What Alice Forgot by Liane Moriarty 

No relation to the previous Alice, but this is another book about memory, forgetting, and examining one’s life. Suffering an accident that causes her to forget the last ten years of her life, Alice is astonished to discover that she is thirty-nine years old, a mother of three children, and in the midst of an acrimonious divorce from a man she dearly loves.

What Alice Forgot Overdrive link

Hausfrau by Jill Alexander Essbaum catalog link

Hausfrau by Jill Alexander Essbaum

Enduring private misery in spite of a well-appointed life in suburban Zurich with her distant Swiss banker husband and young children, Anna Benz experiments with unfulfilling hobbies before engaging in a series of surprising sexual affairs.

Hausfrau Overdrive link


Americanah by Chimamanda Ngozi Adichie catalog link

Americanah by Chimamanda Ngozi Adichie

Separated by respective ambitions after falling in love in occupied Nigeria, beautiful Ifemelu experiences triumph and defeat in America while exploring new concepts of race, while Obinze endures an undocumented status in London until the pair is reunited in their homeland 15 years later, where they face the toughest decisions of their lives.

Americanah Overdrive link

Shadow Tag by Louise Erdrich catalog link

Shadow Tag by Louise Erdrich

After she discovers that her husband has been reading her diary, Irene America turns it into a manipulative farce, while secretly keeping a second diary that includes her true thoughts, through which the reader learns of Irene’s shaky marriage, its affect on her children and her struggles with alcohol.



All plot summaries courtesy of Novelist.

Did you try one these books? What did you think? Let us know in the comments! Next week we’ll be back with another edition of the virtual book club!

Virtual Book Club – Readalikes for Anxious People by Fredrik Backman

Everyone fell in love with Fredrik Backman’s breakout #1 bestseller hit, A Man Called Ove, a few years ago. Backman’s back with a new #1 bestselling book called Anxious People which is taking the literary world by storm. Taken hostage by a failed bank robber while attending an open house, eight anxiety-prone strangers—including a redemption-seeking bank director, two couples who would fix their marriages and a plucky octogenarian—discover their unexpected common traits. Find Anxious People on Overdrive here (where there’s another long waiting list!).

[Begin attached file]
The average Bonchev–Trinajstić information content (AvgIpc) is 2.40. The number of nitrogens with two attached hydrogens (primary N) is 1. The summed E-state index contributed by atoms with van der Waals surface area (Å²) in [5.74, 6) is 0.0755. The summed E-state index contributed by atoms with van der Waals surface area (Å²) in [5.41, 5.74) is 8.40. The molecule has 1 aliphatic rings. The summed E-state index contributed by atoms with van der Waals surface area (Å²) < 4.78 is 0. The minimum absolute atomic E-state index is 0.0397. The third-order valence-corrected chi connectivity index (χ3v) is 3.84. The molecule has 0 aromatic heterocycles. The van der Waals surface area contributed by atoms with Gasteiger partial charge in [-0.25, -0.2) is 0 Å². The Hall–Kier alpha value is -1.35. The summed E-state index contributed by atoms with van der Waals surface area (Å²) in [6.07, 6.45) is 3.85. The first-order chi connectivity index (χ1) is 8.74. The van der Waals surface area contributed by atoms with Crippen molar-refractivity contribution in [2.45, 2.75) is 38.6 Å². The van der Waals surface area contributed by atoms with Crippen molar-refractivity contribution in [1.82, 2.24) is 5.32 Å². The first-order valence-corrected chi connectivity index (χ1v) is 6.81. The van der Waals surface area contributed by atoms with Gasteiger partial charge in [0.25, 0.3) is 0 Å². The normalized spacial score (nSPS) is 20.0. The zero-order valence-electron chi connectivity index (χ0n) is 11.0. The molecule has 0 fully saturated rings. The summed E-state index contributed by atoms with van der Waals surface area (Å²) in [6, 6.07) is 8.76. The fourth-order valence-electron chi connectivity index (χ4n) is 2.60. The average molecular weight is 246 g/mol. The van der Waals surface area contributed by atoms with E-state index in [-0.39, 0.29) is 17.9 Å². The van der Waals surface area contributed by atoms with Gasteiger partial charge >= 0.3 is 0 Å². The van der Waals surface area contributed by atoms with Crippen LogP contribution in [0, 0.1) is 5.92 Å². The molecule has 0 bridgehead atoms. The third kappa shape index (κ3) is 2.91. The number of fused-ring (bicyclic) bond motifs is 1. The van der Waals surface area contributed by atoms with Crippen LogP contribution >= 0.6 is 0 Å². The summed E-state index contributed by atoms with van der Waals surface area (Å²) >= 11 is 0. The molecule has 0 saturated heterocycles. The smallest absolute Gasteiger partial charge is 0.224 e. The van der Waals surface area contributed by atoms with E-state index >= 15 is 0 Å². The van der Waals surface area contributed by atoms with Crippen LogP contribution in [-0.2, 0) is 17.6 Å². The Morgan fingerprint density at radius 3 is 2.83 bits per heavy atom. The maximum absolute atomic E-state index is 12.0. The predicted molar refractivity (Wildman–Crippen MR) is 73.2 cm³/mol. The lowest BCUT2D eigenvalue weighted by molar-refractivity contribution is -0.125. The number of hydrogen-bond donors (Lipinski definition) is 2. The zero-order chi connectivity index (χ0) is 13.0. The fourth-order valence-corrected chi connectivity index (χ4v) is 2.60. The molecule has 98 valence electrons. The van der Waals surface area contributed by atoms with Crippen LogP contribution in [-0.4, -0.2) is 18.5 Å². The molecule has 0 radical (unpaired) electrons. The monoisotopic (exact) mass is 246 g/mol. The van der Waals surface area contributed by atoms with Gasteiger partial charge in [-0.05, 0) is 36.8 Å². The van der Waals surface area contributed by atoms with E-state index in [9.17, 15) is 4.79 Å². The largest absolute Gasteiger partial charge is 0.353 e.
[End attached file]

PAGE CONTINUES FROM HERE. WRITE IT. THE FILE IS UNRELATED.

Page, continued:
While you wait for your precious hold to come in, take a look at these books with a similar feel that you can read while you wait!

Click any of the book covers below to be taken to our catalog, where you can request a copy of the book with your library card number and PIN. We’ve also included links to our e-media services Overdrive and Hoopla where available. 

Nine Perfect Strangers by Liane Moriarty catalog link

Nine Perfect Strangers by Liane Moriarty 

Gathering at a remote health resort for a 10-day fitness program, nine strangers and their enigmatic host become subjects of interest to a brokenhearted novelist who develops uncomfortable doubts about the resort’s real agenda. 

Nine Perfect Strangers Overdrive link


The Hundred-Year-Old Man Who Climbed Out the Window and Disappeared by Jonas Jonasson catalog link

The Hundred-Year-Old Man Who Climbed Out the Window and Disappeared by Jonas Jonasson

Confined to a nursing home and about to turn 100, Allan Karlsson, who has a larger-than-life back story as an explosives expert, climbs out of the window in his slippers and embarks on an unforgettable adventure involving thugs, a murderous elephant and a very friendly hot dog stand operator.

The Hundred-Year-Old Man Overdrive link

The Library of Lost and Found by Phaedra Patrick catalog link

The Library of Lost and Found by Phaedra Patrick 

A shy librarian whose kind heart is often exploited receives a mysterious book of fairy tales from the beloved grandmother she believed dead and embarks on a perspective-changing journey of astonishing family secrets.

The Library of Lost and Found Overdrive link


Night of Rain and Stars by Maeve Binchy catalog link

Night of Rain and Stars by Maeve Binchy 

Four strangers, with nothing in common but a need to escape, meet in a Greek taverna high above the small village of Aghia Anna. From Ireland, America, Germany and England, they have each left their homes and their old lives, when a shocking tragedy throws them unexpectedly together. 

Night of Rain and Stars Overdrive link

The Summer Guests by Mary Alice Monroe  catalog link

The Summer Guests by Mary Alice Monroe  

Taking refuge on a friend’s farm when a hurricane threatens the Southern coast, an eclectic group of evacuees confronts unresolved issues in the face of excruciating losses, discovering new priorities along the way. 

The Summer Guests Overdrive link

All plot summaries courtesy of Novelist.

Check back next week for another installment of the Virtual Book Club!

What to Read During Hispanic Heritage Month

Mexican Gothic by Silvia Morena-Garcia, a terrifying twist on classic gothic horror, follows the experiences of a courageous socialite in 1950s Mexico who is drawn into the treacherous secrets of an isolated mansion. It is also the subject of the December 17th meeting of our horror book discussion group, Novel Scares. Register now to join us, via Zoom.